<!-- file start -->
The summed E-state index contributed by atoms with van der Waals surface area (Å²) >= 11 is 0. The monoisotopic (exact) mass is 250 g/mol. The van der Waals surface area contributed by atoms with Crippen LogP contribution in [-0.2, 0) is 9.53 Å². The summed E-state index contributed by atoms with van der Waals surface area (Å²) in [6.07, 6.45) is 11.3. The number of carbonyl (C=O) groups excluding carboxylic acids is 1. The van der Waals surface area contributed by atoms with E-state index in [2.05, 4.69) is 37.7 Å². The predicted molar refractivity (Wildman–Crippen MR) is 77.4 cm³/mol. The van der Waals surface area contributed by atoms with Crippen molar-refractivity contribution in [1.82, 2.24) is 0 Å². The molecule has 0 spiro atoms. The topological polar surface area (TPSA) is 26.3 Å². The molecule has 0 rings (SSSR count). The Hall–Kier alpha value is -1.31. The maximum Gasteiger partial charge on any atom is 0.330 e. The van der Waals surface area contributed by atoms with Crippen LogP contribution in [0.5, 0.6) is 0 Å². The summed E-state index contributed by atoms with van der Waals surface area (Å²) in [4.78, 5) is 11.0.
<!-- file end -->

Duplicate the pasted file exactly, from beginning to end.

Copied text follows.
The summed E-state index contributed by atoms with van der Waals surface area (Å²) >= 11 is 0. The monoisotopic (exact) mass is 250 g/mol. The van der Waals surface area contributed by atoms with Crippen LogP contribution in [-0.2, 0) is 9.53 Å². The summed E-state index contributed by atoms with van der Waals surface area (Å²) in [6.07, 6.45) is 11.3. The number of carbonyl (C=O) groups excluding carboxylic acids is 1. The van der Waals surface area contributed by atoms with E-state index in [2.05, 4.69) is 37.7 Å². The predicted molar refractivity (Wildman–Crippen MR) is 77.4 cm³/mol. The van der Waals surface area contributed by atoms with Crippen molar-refractivity contribution in [1.82, 2.24) is 0 Å². The molecule has 0 spiro atoms. The topological polar surface area (TPSA) is 26.3 Å². The molecule has 0 rings (SSSR count). The Hall–Kier alpha value is -1.31. The maximum Gasteiger partial charge on any atom is 0.330 e. The van der Waals surface area contributed by atoms with Crippen LogP contribution in [0.5, 0.6) is 0 Å². The summed E-state index contributed by atoms with van der Waals surface area (Å²) in [4.78, 5) is 11.0.